A toolkit developed by experts at the Management School will help ensure that organisations operating in informal economies worldwide are upholding labour standards and respecting employee rights.
Created following research by Professor Jason Heyes and Dr Thomas Hastings, both from the Work, Organization and Employment Relations Research Centre (WOERRC) research centre, the document entitled ‘Extending Labour Inspection to the Informal Economy’, was commissioned by the International Labour Organization (ILO) – a specialised UN agency with 186 member countries.
Professor Heyes commented on the project, saying: “This toolkit is intended to help labour inspectorates to address employment rights issues in the informal economy, thereby increasing the protection provided to vulnerable workers.
“Most ILO member countries have a labour inspectorate of some kind – they check workplaces and ensure employers are respecting employment rights, including issues such as minimum wage requirements, health and safety concerns, holiday entitlements, freedom to join trade unions and equal opportunities in the workplace.”
Informal employment often means poor employment conditions and is associated with increasing poverty. Some of the characteristic features of informal employment are lack of protection in the event of non-payment of wages, compulsory overtime or extra shifts, lay-offs without notice or compensation.
It can include unsafe working conditions and the absence of social benefits such as pensions, sick pay and health insurance. Women, migrants and other vulnerable groups of workers who are excluded from other opportunities have little choice but to take these informal low-quality jobs.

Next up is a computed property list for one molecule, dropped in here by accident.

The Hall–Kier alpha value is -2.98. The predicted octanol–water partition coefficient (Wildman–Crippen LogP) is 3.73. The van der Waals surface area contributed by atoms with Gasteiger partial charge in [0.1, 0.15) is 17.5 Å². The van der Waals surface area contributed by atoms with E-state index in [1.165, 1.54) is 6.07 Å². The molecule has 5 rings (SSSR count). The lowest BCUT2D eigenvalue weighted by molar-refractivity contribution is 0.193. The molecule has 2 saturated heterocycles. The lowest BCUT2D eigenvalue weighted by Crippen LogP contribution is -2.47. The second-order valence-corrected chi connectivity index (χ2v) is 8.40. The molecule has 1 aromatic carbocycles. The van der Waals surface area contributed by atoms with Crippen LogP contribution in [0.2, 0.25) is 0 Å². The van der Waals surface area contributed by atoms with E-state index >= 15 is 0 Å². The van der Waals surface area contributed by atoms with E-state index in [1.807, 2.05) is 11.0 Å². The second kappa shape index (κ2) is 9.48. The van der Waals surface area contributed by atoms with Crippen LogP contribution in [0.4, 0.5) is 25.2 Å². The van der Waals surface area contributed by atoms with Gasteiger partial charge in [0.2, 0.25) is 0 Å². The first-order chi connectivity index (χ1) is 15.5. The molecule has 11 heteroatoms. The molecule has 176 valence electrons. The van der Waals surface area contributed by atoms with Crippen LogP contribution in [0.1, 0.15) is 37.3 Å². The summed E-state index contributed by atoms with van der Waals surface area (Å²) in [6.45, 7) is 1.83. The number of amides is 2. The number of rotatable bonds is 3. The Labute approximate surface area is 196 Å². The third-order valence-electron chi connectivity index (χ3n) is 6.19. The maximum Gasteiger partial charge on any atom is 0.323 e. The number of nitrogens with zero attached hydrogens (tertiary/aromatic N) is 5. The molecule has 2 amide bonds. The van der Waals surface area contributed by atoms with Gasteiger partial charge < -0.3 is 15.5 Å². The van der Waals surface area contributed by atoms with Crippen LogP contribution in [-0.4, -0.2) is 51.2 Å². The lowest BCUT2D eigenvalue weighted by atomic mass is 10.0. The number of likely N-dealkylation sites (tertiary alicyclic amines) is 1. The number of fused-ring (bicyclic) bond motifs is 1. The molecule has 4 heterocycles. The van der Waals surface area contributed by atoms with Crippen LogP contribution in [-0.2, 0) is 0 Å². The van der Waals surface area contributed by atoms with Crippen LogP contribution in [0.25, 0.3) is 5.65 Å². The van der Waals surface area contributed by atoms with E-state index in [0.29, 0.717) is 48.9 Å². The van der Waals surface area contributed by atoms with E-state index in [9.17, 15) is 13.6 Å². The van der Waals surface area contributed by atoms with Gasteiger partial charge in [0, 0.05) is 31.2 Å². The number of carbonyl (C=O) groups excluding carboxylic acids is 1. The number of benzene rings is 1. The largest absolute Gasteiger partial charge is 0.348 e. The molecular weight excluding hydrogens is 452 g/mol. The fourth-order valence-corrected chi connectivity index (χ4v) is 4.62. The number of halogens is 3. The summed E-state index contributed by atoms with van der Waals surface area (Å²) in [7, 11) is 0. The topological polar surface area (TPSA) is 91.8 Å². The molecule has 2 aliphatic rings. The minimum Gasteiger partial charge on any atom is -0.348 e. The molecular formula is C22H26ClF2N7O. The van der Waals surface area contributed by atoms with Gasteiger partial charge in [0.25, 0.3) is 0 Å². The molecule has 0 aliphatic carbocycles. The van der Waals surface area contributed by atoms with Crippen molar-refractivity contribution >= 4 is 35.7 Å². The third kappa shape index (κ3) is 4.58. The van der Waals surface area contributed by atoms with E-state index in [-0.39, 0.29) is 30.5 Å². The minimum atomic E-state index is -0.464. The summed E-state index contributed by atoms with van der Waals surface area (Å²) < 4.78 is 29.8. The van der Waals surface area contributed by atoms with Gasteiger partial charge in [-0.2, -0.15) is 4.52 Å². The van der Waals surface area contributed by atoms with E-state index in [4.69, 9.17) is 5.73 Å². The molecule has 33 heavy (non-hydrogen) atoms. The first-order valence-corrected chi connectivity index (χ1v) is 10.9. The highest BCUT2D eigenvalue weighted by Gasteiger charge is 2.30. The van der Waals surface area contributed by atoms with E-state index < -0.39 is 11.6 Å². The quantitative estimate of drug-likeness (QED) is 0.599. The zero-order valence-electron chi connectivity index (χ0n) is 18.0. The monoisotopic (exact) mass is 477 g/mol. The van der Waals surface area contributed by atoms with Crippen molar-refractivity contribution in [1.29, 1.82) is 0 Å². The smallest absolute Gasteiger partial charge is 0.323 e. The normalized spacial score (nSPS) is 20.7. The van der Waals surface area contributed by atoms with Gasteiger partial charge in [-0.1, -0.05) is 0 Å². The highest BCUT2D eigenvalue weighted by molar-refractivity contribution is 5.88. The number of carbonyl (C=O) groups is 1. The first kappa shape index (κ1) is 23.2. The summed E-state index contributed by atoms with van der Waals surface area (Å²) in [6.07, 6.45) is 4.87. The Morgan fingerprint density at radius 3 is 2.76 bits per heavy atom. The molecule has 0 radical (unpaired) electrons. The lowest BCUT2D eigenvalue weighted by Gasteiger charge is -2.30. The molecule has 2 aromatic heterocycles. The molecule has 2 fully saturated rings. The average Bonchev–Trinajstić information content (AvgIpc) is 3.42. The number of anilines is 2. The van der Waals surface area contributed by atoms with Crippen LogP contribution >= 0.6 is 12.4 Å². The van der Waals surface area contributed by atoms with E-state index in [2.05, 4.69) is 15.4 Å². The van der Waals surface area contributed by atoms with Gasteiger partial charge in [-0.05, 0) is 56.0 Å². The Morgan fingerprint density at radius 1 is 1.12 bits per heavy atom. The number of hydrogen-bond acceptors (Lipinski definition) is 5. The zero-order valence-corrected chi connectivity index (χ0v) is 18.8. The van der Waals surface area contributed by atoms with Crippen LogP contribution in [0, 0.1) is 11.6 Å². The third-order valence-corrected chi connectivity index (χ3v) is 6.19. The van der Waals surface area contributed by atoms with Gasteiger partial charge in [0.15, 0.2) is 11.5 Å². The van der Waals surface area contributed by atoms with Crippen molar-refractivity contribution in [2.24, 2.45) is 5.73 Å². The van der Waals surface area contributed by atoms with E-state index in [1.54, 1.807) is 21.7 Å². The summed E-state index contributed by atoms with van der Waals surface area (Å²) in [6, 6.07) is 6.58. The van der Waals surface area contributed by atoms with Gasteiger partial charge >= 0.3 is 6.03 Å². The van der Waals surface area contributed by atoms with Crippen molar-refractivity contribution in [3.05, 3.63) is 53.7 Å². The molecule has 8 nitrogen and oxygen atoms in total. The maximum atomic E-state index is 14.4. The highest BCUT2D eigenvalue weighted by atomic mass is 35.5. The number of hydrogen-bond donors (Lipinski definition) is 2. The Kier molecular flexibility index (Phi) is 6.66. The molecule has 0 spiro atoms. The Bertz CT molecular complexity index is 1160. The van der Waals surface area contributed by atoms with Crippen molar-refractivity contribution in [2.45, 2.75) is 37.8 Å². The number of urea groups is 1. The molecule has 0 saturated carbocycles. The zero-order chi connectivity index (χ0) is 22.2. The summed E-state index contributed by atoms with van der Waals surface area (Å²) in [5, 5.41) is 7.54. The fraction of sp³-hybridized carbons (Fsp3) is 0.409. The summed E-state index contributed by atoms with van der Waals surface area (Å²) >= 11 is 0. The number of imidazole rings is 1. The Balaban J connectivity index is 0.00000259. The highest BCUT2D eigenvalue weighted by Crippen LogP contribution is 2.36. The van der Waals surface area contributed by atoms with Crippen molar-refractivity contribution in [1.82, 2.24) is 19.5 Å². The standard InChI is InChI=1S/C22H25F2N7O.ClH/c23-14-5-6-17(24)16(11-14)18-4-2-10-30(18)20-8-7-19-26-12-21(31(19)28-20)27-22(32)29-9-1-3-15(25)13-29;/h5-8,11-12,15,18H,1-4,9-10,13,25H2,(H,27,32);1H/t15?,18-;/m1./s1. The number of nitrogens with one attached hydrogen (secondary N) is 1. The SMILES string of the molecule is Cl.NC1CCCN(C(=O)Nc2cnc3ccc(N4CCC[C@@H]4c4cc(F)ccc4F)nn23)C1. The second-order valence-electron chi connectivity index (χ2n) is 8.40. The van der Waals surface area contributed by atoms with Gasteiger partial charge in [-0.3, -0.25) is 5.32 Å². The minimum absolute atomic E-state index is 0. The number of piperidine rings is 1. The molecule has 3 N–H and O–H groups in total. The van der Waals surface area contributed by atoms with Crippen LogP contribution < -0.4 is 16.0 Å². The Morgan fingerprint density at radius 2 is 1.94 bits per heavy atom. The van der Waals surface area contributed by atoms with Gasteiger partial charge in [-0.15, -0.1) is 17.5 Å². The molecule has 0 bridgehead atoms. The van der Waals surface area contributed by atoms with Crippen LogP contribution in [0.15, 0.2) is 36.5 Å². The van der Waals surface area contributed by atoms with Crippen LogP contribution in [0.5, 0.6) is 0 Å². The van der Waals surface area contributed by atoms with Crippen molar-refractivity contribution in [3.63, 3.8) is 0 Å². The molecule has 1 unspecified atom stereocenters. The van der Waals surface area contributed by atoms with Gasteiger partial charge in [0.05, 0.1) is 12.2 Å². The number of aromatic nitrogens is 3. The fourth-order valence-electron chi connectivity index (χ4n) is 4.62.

The innovative toolkit has been designed to develop the ILO’s capacity to provide support to countries tackling issues related to the informal economy, and will increase the effectiveness and knowledge of inspectors in improving protection for employees.
The toolkit is accompanied by an online message-board, where users can discuss how the toolkit has impacted on their role and feed-back information to the research team at Sheffield.
Dr Hastings discussed further testing of the toolkit: “In December, we will present the toolkit and project findings to senior ILO officials in Prague. Then we hope that it will be trialled in South Africa in the New Year, and are exploring further international testing options throughout 2016. It has a global reach, as we have considered cultural differences throughout and the toolkit can easily be adapted to benefit countries all over the world.”
The practical implications of the toolkit are potentially huge, and align with the Management School’s commitment to supporting socially responsible work practices across the world.